5. Scotland plans to use North sea oil to foster stability. Scottish parties broadly support the oil fund and talk of the need to invest the proceeds from oil or use it to pay down the debt, unlike the Westminster parties which would continue to fritter it away. Nobel prize-winner Joseph Stiglitz was correct to say that Britain should have invested its oil revenues from the start instead of squandering them to prop up the shaky 1980s economy. Thatcher’s public spending cuts were only viable because of a readily-available stream of hard cash. If Scotland stays in the union there’s no reason to believe much would change.
6. Scotland’s electoral system improves policy certainty. The first-past-the-post system, as is well known, means Westminster parties can foist policies on to Scotland without having to bear the consequences. A certain well-known Chinese zoo animal is more common in Scotland than Tory MPs are, so the Conservatives can test out their inegalitarian schemes north of the border first without losing MPs. Think poll tax and privatisation. Who’s to say they’ll behave any differently if Scotland votes no on the 18th?
A winner-takes-all electoral system generates boom and bust. The Condem coalition is currently praying that it can sneak back in before the property bubble pops, a bubble it has purposefully pumped up in order to make its own electoral base feel richer. Holyrood is more consensual and gradualist – not because Scots are more touchy-feely, but because the system was designed that way. And the white paper is in effect the SNP manifesto (not that Scotland is voting for Salmond), bringing greater clarity to the debate than any Westminster party is able to.
7. Continued austerity makes everyone worry about the future, not just those whose benefits are being cut. All the Westminster parties have pledged to continue with the austerity agenda. The cuts have plunged tens of thousands of Scots into poverty, causing some with mental health issues to starve to death or kill themselves. One charity boss called this a “crime against humanity”. According to the BBC over a hundred thousand more Scots fell into poverty in 2012-13, bringing the total to 820,000. Nearly a fifth of children live in poverty. How is this possible in one of the world’s richest economies? How stable are the futures of those children?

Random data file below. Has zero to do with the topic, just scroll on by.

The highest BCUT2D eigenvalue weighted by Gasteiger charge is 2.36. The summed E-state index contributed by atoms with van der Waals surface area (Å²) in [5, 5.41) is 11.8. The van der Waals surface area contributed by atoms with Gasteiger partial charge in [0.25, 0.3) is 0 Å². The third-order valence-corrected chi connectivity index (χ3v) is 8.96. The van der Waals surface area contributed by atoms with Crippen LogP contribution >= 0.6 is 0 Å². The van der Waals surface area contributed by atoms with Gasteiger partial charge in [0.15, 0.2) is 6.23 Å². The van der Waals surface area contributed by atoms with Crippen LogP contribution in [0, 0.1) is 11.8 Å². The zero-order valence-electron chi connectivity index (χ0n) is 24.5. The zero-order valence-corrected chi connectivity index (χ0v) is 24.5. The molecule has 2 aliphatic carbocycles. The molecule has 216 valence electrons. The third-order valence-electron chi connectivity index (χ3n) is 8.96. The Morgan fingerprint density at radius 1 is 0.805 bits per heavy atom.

At a less extreme level, unemployment benefits calm people’s fears about their prospects and allow the temporarily jobless to look for work: it’s called social security for a reason. Independence would create the opportunity to build a fairer society. More equal societies are usually more stable, with less poverty and crime, better education and more cohesion. Greater equality is in the interests of the rich as well as the poor.
8. Economic stagnation throws doubt over jobs and wages. Even if you’re lucky enough to have a job, you’re likely to be worse off now than six years ago given that on average real wages have fallen. News today showed that the number of people who aren’t in the UK labour market increased again even though unemployment has fallen to 6.2%, which is still an unacceptably high rate.
Economists talk of ‘secular stagnation’ – code for permanent slump. All the signs are that any independent government would reflate the economy and tackle unemployment. Government spending will more than pay for itself in the long run in the form of higher tax receipts and lower social security payments.
An independent Scotland won’t be paradise. Few sensible economists predict a starry future immediately after independence. But there’s little doubt that the economy will be viable and that Scots can be wealthy enough.
Osborne’s ultimate economic scare story – that he wouldn’t let Scotland keep the pound – is just bluster. It’s not likely to be his decision anyway, and why would England purposefully cripple one of its main trading partners? Trident and the share of the debt constitute powerful bargaining chips. Even if Scotland were excluded from a currency union it could use the pound if it wanted to in the first years after independence, just as Ireland did, and much like the 20 or more countries which use the dollar or peg their currencies to it without Washington’s say-so.
Don’t believe the scaremongers. In a sense the union has always been a source of uncertainty for most working Scots. They’d be safer distancing themselves from the southern stramash and crafting sane policies which Scotland actually voted for.